Last week’s Autodesk University event in London promoted the theme “The Opportunity of Better.” And its presentations made a compelling case for technology as essential to accelerating construction productivity at a time when “more is inevitable“ but “the reality of less” exists.
That comment came from Sam Ramji, Vice President of Forge, Autodesk’s cloud developer platform, who kicked off the two-day event by describing how the United Nations turned to Microdesk, an Autodesk technology consultant, to simulate topography in order for the UN to build a city in six months above a flood plain in Bangladesh for 600,000 Rohingya refugees.
Time and again during the event, speakers (who included Autodesk execs and the company’s customers) emphasized how technology is critical for solving problems in design, engineering, and construction that had proved intractable to more conventional approaches. The biggest single problem at the moment, of course, is the scarcity of labor in the face of growing demand for more buildings across all typologies. (For example, the United Kingdom alone is going to need 10,500 new homes every month through the next 20 years to meet its anticipated population and economic growth needs.)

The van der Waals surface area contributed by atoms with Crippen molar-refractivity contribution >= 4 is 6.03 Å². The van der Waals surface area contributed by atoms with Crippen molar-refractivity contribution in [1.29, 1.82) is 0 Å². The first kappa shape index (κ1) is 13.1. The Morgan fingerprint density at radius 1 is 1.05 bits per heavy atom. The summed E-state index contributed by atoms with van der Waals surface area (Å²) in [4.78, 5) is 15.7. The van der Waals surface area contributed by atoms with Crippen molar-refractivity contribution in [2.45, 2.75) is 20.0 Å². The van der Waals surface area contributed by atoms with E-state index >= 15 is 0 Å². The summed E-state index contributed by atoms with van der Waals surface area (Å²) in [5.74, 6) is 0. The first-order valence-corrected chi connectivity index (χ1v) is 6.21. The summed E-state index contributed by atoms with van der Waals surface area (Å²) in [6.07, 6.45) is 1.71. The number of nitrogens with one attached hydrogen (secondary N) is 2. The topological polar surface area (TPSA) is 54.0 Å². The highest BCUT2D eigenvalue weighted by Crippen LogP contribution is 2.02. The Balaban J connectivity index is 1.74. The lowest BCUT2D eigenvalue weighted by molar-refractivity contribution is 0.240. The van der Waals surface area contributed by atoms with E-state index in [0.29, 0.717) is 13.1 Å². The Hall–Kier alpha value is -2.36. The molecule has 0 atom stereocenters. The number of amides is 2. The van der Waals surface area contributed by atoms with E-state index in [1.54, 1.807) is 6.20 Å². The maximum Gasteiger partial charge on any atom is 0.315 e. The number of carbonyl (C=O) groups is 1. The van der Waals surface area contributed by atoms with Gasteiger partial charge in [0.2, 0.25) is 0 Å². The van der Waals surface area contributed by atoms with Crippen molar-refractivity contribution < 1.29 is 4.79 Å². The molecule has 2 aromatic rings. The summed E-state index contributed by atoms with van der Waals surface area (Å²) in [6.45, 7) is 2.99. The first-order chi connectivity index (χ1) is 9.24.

“Construction is the No. 1 priority of this company,” said Jim Lynch, Vice President and General Manager of Autodesk Construction Solutions, during a preconference Construct & Connect Summit. “We’re trying to deliver products faster to the market.”
The three “pillars” of Autodesk’s business strategy are digitization, workflow integration, and prediction. Lynch noted that Autodesk is investing “heavily” in artificial intelligence and machine learning to help its customers make better decisions quicker. The company recently introduced Construction IQ, an AI service that works with Autodesk BIM 360 project management software to analyze project safety.
Jim Lynch, VP of Autodesk Construction Solutions, which the software giant launched last year. He said that developing tools and platforms for construction management is Autodesk's top priority. Image: Autodesk
Patricia Keaney, who heads up the Construction IQ team, said that Autodesk has accumulated 50 million construction “issues,” which it can analyze to help its client base predict potential jobsite problems that, in turn, would guide future design models. She was joined at a press conference by Michael Murphy and Simon Tritschler, Digital Construction Operations Manager and Technical Deployment Specialist for the civil engineering firm BAM Ireland, which has used Autodesk products to analyze its jobsite data for 2½ years, and has seen its projects’ quality and jobsite safety improve by 20%.